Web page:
Best Jobs After The Military

Best Jobs After The Military – The 6 Best Jobs After the Marines: Civilian Careers for Vets Orion Insights Blog | Tuesday 25.04.2023

Each year approximately 200,000 military personnel leave the service. The transition from military to civilian life is a very important step. For those who have recently transitioned or are beginning the process of transitioning out of the Marines, one of the first tasks in business is to secure a new career.

Best Jobs After The Military

There can be a fair amount of uncertainty about what job would be best for someone with your military background, and you may wonder what jobs are available for someone with your Marine background. Read on to learn more about what to expect when transitioning from the Marines to a civilian career and what are the best jobs after the Marines.

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A popular choice for retired United States Marine Corps (USMC) officers and senior petty officers, serving as instructors in the Marine Corps Reserve Junior Officer Training Corps (MCJROTC) allows you to continue your USMC service by “passing the torch” to young people who are interested to join the Marines. MCJROTC instructors provide training in life, history and military skills to high school students.

To qualify, you must have at least 20 years of active duty service, a verified retirement date, and a competitive military record for both Navy Chief Instructors and Navy Instructors.

One of the most desirable careers for USMC veterans is a job in security. These positions are mostly filled by private companies for large facilities, such as sports arenas, hospitals, hotels, etc. USMC veterans are particularly suited to these positions because of the physical demands of the job and their knowledge and experience in handling protective devices and weapons. Armed security guards are required to wear a uniform, which is not so shocking to the transitioning military and veterans who are used to the dress code. Additionally, your military experience taught you the importance of following the rules, understanding regulations, and respecting authority, all of which are important skills in this industry.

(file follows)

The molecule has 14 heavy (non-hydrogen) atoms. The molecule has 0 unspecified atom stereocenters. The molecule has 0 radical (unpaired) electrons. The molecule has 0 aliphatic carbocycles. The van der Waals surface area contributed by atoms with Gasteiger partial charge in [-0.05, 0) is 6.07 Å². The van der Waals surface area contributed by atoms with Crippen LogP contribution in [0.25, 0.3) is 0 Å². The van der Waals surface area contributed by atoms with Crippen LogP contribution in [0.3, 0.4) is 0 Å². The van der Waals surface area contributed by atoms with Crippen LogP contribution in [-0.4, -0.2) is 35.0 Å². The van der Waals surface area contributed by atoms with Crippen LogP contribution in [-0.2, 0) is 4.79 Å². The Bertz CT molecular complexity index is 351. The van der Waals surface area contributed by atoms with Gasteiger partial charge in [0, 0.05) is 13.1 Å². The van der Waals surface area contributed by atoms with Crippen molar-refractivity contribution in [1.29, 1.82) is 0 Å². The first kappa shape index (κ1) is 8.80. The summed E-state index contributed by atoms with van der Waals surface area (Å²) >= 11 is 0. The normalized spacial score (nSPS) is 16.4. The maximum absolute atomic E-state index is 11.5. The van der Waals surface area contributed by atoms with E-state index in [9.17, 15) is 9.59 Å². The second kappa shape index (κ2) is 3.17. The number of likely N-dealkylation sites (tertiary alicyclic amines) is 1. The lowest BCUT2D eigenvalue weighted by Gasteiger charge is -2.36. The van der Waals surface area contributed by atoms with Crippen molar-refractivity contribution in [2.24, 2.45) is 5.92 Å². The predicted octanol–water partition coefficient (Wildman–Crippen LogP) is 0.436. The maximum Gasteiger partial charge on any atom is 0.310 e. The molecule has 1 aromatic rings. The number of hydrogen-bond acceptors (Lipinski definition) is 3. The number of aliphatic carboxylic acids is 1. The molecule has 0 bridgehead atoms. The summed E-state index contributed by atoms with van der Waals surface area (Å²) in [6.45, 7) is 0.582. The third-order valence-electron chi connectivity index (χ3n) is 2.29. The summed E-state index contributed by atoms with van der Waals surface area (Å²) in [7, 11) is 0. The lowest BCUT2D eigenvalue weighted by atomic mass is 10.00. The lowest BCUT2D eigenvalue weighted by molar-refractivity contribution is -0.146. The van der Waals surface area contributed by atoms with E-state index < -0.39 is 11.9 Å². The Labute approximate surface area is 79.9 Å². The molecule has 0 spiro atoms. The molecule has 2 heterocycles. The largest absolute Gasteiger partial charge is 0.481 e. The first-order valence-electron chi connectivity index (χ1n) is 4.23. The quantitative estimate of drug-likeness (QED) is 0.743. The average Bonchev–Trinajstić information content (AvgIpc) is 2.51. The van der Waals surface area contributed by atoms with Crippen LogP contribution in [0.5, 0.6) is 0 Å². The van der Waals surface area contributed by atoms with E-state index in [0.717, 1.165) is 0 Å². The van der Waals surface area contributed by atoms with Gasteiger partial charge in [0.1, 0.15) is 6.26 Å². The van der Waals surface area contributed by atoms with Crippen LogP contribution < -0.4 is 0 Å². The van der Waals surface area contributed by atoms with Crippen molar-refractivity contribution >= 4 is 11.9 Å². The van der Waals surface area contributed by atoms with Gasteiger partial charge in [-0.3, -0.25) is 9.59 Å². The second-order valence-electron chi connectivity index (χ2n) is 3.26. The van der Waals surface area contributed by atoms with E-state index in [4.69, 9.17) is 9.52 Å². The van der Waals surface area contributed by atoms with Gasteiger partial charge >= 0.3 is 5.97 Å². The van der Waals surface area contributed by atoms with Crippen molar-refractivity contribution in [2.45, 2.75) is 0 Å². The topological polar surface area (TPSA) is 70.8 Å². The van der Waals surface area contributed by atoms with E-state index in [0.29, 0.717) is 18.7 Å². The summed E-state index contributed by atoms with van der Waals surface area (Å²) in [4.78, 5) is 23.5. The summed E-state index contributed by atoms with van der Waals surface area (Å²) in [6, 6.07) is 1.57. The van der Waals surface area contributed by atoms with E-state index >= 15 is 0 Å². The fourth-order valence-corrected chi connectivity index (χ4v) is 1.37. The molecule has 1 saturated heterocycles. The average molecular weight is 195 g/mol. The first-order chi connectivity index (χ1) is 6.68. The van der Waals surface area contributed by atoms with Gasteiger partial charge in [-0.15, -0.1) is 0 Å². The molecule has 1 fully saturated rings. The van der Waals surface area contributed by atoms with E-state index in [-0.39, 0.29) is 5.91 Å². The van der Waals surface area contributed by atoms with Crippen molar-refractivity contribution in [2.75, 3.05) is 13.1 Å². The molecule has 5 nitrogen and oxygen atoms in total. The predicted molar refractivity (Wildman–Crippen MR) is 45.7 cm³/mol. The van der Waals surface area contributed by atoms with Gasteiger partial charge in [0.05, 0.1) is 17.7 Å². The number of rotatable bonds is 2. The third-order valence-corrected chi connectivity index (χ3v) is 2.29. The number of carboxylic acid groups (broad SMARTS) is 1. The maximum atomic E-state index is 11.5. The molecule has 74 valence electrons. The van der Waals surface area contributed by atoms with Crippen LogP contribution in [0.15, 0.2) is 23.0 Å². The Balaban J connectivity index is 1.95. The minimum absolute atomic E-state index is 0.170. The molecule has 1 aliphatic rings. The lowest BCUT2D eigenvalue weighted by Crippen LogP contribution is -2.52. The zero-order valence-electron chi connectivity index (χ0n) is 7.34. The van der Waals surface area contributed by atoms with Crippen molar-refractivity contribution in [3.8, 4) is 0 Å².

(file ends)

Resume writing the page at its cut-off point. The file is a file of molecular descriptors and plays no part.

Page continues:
If you are a USMC veteran who served in a medical position, continuing your medical career as a civilian is a great option. Naval Medical Service personnel can discover great and varied career opportunities after leaving the military. In today’s healthcare job market, the demand for workers is desperate, and USMC healthcare professionals are in high demand. Your experience of working in a hostile, high-pressure work environment allows you to immediately jump into action in a civilian medical environment. Your exposure to countless patients and their ailments gives you more than the ability to help patients in any medical facility.

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USMC veterans seeking careers in healthcare also have an easier transition than other professions, due to role standards – medical jargon, procedures and protocols generally remain the same. Only the settings are changing, ranging from medical practices to rehabilitation centers to nursing homes and many others.

Sales is not a career field that most USMC veterans immediately consider as an option when transitioning from military to civilian life. But the qualities that made you a great military leader are exactly what make a great sales representative: intelligence, drive, goal-oriented, competitive nature, excellent communication skills, strong interpersonal skills, a desire to be the best, and a desire to be challenged. .

A career in sales can be very financially rewarding. Typically, the best in sales can earn more than their counterpart in operations or management. Sales is a pay-for-performance area. The better you work, the more you earn. Learn more about why USMC veterans should consider a career in sales and learn more about sales careers with Orion Talent.

The cybersecurity field and the Marine Corps have many parallels, providing veterans with an excellent career path after the military. As a USMC veteran, it’s easy to leverage your military experience and skills to pursue a fulfilling career in cybersecurity and computer security.

Best Careers After Military Service

From a technical standpoint, many USMC veterans have the skills needed to succeed in the industry. Your Marine Corps computer experience, including troubleshooting military computer systems and operations, handling highly sensitive information, and knowledge of computer programming will set you apart from the crowd. In addition, your situational awareness, strong work ethic, willingness to train and learn, and understanding of the chain of command for both officers and enlisted members of the USMC will lead you to success in this field. USMC veterans can also find purpose and continued service in their computer security work by defending against cyber attacks.